Growing Up in Working Class Youngstown — Sparkle Markets

Grocery shopping is one of those necessities of life. When I was young, I would accompany my dad every Friday night to shop at the A & P on Mahoning Avenue on the Westside. Eventually that store closed, but a Sparkle Markets store opened that was actually closer opened at the corner of Mahoning and N. Belle Vista, across from Calvary Cemetery.

By today’s standards, the store was small. In later years, especially when my dad was hospitalized on several occasions I shopped there for my mom. I could always find whatever she needed and the meat counter people were always friendly and helpful (and, of course, knew what chip-chopped ham was). Sometime after my folks sold their home, the store closed. Recently I wondered what was happening with Sparkle Markets with all the competition from Giant Eagle and the like and found they were alive and well around the Mahoning Valley, eastern Ohio, western Pennsylvania, and into West Virginia with 18 stores. In 2015 they even acquired the Brookfield Giant Eagle, which is now a Sparkle store. The closest stores to Youngstown are in Cornersburg and on South Avenue.

The beginning of Sparkle Markets was in 1955 when four independent local grocers came together with the goal of being able to better compete with the national chains while providing the “neighborhood-friendly” service I experienced at our own store. They eventually joined with a similar group of Akron area grocers with the same aims and out of this came Sparkle Markets. Their goal was to be “big enough to serve you; small enough to care.”

This neighborhood grocer philosophy is captured in the chain’s iconic “Sparky,” the clean-cut, cheerful grocer, ready to serve, running a clean and sparkling store. In fact, the store owners make up the board of directors of Sparkle, with Vince Furrie, Jr., store owner of the Village Plaza Sparkle in Columbiana serving as President. In 2018, Sparkle Markets received the 2018 Retailer of the Year by the Cleveland Food Dealers Association.

I’ve written too many stories of Youngstown businesses of the past. It’s encouraged to see this Youngstown-based chain of stores making it in such a challenging environment 67 years after their beginnings. You can go to their website for specials, coupons, food tips and recipes. In an environment where so many retail establishments are controlled by remote main offices, it is refreshing to see a situation where local store owners still serve local communities.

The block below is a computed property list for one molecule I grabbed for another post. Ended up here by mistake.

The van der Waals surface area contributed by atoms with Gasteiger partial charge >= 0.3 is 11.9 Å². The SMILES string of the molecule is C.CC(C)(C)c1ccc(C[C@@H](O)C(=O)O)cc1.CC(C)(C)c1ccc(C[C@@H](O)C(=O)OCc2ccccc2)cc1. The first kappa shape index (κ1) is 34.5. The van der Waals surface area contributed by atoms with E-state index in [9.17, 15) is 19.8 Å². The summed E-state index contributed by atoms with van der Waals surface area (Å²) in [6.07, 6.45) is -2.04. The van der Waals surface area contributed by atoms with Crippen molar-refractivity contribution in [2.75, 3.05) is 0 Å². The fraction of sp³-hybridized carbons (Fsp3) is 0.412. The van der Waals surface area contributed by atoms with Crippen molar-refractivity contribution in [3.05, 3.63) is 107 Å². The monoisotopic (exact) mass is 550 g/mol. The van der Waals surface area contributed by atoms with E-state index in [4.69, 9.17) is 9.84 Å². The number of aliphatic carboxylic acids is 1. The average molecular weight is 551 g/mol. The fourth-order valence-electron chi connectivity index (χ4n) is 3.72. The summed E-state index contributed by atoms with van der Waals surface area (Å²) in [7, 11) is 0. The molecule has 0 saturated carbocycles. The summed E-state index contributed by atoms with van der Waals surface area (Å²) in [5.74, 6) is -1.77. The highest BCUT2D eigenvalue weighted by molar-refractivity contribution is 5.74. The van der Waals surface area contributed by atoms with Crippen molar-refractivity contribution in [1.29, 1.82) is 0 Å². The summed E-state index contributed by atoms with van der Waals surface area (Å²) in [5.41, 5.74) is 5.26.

To read other posts in the Growing Up in Working Class Youngstown series, just click “On Youngstown.” Enjoy!

Growing Up in Working Class Youngstown — Family Grocery Stores

Rulli Brothers

Rulli Brothers (from their Facebook page)

There was a time when there were local groceries and convenience stores in many neighborhoods of Youngstown. Almost all of them were family owned. When I was growing up on the West Side, I could walk up Oakwood hill and buy penny candy from Borey’s little store front. It seems they sold little more than snack foods and candy and mostly catered to the school kids walking by from Washington School.

Further up Oakwood, there was a small store opposite Borts Field known at least at one point as Zitello’s. Again, it was a great place to get a bottle of pop after swimming at Borts Pool or snacks on the way home from West Junior High to my home on Portland Avenue.

If we ran out of something and needed a loaf of bread or a bag of sugar, mom would send me down to “Pops” on Mahoning Avenue, a block and a half down the hill from my house. It was also my favorite place to buy baseball cards when I was in that phase.

For years, if we wanted to buy good ethnic baked goods and other foods, we’d go down to Cherol’s Market on Salt Spring Road. According to the Vindicator, Joe Cherol finally retired in 2011, selling the market.

One of the most iconic of these local stores was the Point Market located at the corner of South Avenue and Midlothian. You could always spot the store by the big rotating bright Red Delicious apple above the store. Before the extension of I-680 from South Avenue to Boardman, I would go by there every time I visited my girlfriend (now wife). When I made the left turn onto Midlothian by the Point Market I was almost to her house.

My wife added her memories to mine talking about Salata’s on Midlothian. Mr. Salata and her father were childhood friends and he’d come over on her father’s birthday and they enjoy a shot together! In later years, after her father passed, Salata’s would deliver her mom’s groceries because she did not drive.

Perhaps one of the most successful family groceries that is still going strong is Rulli Brothers, which first opened for business in 1917, the same year as Cherol’s. They were located at one time in downtown Youngstown but now have stores in Austintown and Boardman, still selling all the great ethnic foods and recipe ingredients that Youngstown loves.

Like many other neighborhood family run businesses, many of these were shuttered as they could not compete for cost and selection with the larger convenience and grocery chains. Others closed as the population migrated from the city or owners retired and no family wanted to carry on. Looking at a listing of stores in Youngstown I still recognize a few family names–Lariccia’s, Colla’s, Rashid’s and Gia Russa, but the list is dominated by regional and national chains.

I would love to hear about the family stores in the neighborhood you grew up in. Like neighborhood bars and other businesses, Youngstown has a rich heritage of family grocers that catered to the needs of their local communities. It would be great to capture some of that heritage of these hard-working local food purveyors that provided the raw ingredients for all those great Youngstown dishes!